Hi guys, I struggle a bit through intermediate algorithm, so I was happy that I did this challenge but it does not want to let me pass, despite the expected outcome.

function sumPrimes(num) {
let arr = [];
let newArr = [];
for(let i=1; i<num+1; i++){
arr.push(i);
}
for(let i=1; i<arr.length; i++){
let s = 0;
for(let y=1; y<arr[i]; y++){
if(arr[i] % y === 0){
s++;
}
}
if(s < 2){
newArr.push(arr[i]);
}
}
return newArr.reduce((d, e) => d + e);
}
sumPrimes(10) // 17 - ok
sumPrimes(977) // 73156 - failed

sumPrimes(10) should return 17. sumPrimes(977) should return 73156.

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Posted here it gives issues on the length. You need a more efficient code. If you will be able to make it run on the Tutor you will be able to pass FCC challenge almost for sure

I had quite a cheesy solution to this but it works for the FCC problems and I solved it quite quickly. I’m not sure I’m the best person to help you since I don’t want to mess you up if you’re on track for the better solution (which obviously I don’t know, haha.) But if you’re interested, my suggestion is… Maybe you could do something to the first 10 prime numbers? Hopefully you’ve solved it by now, though.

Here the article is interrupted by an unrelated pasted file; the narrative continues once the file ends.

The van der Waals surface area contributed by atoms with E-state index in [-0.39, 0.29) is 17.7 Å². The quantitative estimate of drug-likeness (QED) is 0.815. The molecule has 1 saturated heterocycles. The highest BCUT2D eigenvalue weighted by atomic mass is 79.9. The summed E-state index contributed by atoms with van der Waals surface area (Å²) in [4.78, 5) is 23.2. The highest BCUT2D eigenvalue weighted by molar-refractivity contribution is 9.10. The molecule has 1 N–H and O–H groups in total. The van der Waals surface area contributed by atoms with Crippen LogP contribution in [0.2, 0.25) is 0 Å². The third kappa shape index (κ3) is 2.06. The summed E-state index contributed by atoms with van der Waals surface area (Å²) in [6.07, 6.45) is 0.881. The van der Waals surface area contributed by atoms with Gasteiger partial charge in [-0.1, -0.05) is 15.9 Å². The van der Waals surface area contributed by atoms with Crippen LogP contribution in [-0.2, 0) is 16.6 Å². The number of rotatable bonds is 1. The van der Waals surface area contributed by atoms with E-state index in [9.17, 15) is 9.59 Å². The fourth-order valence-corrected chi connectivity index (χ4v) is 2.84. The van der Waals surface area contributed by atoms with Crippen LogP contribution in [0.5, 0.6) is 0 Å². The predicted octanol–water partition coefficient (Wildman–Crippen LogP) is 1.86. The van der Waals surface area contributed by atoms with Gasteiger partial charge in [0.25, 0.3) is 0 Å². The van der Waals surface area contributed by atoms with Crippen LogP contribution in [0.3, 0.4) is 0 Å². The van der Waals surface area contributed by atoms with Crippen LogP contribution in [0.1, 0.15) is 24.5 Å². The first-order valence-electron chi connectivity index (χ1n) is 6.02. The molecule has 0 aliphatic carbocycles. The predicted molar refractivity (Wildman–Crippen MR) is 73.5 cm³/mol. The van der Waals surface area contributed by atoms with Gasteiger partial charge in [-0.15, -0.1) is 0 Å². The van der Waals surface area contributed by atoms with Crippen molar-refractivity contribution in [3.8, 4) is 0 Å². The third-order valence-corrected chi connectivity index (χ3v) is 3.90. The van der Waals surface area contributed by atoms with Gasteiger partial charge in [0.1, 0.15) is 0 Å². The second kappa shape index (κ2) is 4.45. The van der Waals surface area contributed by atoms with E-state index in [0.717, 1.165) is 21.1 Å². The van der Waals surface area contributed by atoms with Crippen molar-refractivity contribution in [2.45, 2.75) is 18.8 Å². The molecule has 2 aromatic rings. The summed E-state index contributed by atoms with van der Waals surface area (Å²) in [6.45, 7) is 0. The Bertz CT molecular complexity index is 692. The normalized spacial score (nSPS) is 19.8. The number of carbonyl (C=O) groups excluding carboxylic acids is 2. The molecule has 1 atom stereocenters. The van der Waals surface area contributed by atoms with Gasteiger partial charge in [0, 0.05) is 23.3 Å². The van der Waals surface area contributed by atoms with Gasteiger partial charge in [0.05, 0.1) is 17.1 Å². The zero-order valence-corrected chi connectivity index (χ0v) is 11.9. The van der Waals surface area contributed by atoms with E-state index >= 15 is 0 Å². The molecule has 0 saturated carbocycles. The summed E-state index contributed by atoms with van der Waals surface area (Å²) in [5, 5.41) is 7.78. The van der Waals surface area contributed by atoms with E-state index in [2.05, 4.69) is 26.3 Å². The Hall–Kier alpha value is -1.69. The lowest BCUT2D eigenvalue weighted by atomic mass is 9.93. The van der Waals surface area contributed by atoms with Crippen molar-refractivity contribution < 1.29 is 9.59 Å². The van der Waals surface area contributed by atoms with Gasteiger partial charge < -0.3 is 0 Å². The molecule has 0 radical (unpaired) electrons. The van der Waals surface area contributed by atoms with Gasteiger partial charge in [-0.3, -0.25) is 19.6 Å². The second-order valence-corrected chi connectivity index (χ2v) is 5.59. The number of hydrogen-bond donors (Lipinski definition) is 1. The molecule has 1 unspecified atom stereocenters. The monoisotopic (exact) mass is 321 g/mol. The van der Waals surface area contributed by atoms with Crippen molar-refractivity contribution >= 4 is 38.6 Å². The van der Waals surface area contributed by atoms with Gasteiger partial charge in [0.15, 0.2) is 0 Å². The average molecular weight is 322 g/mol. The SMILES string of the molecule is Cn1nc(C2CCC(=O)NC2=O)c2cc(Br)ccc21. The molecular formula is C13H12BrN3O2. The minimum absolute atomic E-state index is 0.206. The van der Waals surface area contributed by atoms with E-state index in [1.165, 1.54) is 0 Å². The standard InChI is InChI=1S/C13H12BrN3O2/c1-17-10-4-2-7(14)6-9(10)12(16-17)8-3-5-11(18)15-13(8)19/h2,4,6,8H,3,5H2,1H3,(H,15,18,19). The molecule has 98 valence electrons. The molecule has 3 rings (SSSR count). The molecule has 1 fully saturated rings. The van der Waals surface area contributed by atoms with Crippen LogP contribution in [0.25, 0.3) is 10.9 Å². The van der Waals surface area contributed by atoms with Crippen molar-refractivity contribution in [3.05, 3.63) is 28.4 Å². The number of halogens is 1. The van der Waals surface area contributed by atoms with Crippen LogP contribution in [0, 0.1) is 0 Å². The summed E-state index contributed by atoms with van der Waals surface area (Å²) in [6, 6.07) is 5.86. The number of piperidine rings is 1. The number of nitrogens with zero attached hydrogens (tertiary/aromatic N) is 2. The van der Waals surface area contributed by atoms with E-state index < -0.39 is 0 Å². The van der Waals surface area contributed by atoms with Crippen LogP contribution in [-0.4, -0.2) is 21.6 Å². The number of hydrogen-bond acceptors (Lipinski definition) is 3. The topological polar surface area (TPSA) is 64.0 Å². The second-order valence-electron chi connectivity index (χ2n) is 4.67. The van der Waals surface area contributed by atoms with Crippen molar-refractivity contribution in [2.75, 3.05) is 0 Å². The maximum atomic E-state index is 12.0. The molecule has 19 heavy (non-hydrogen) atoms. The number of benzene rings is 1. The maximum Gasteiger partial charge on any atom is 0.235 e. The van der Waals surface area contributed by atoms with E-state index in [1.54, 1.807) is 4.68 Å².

A few hints any one of which could increase performance. You probably couldn’t use all of them together but you might experiment with one or more.

A number that is not divisible by any lesser primes would be prime too. Your newArr is a list of all primes so far found which would be all lesser primes.

You put your found primes into an array but then only use it by reducing it for a total. Why not just keep a running sum and skip the whole reduce step? sum+=i;

When looking for factors (testing potential factors) of a number you don’t have to look at every number less than itself. Using 36 as an example below you can see that you don’t need to test 18 as a factor because you have already tested 2 (2,18). See anything unique about that midpoint? As your number gets larger this could save you a lot of testing.

1 36
2 18
3 12
4 9
6 6
9 4
12 3
18 2
36 1

Some things I see specific to your algorithm…
You are using a for…loop from 1 to num to make an array 1 to num so you can get at those numbers with another for loop using arr[i]. Why not just loop 1 to num and use i? Only one loop and you don’t store all those numbers in memory.

Your inner for…loop continues even after you have found the number to be divisible by y. With some careful thought you might be able to break out of that loop when that occurs. You would probably need to handle the special cases of 1 (which it looks that you have done) and maybe 2 and / or 3.